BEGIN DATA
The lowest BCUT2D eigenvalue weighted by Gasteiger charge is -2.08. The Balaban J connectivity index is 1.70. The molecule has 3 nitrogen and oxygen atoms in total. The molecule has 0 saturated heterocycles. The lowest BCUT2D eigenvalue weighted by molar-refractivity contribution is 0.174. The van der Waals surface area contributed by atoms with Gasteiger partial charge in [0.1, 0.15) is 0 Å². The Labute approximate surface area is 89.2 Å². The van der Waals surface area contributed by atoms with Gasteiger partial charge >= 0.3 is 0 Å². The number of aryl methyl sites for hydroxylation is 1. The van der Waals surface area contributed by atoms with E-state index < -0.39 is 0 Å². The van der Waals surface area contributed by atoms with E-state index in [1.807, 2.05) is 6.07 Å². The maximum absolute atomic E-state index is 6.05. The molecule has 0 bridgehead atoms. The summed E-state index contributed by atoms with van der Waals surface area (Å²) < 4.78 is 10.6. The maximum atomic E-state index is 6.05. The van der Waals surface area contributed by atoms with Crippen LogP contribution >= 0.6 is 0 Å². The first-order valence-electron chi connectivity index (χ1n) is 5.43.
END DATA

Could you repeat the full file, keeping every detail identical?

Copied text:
The lowest BCUT2D eigenvalue weighted by Gasteiger charge is -2.08. The Balaban J connectivity index is 1.70. The molecule has 3 nitrogen and oxygen atoms in total. The molecule has 0 saturated heterocycles. The lowest BCUT2D eigenvalue weighted by molar-refractivity contribution is 0.174. The van der Waals surface area contributed by atoms with Gasteiger partial charge in [0.1, 0.15) is 0 Å². The Labute approximate surface area is 89.2 Å². The van der Waals surface area contributed by atoms with Gasteiger partial charge >= 0.3 is 0 Å². The number of aryl methyl sites for hydroxylation is 1. The van der Waals surface area contributed by atoms with E-state index < -0.39 is 0 Å². The van der Waals surface area contributed by atoms with E-state index in [1.807, 2.05) is 6.07 Å². The maximum absolute atomic E-state index is 6.05. The molecule has 0 bridgehead atoms. The summed E-state index contributed by atoms with van der Waals surface area (Å²) < 4.78 is 10.6. The maximum atomic E-state index is 6.05. The van der Waals surface area contributed by atoms with Crippen LogP contribution >= 0.6 is 0 Å². The first-order valence-electron chi connectivity index (χ1n) is 5.43.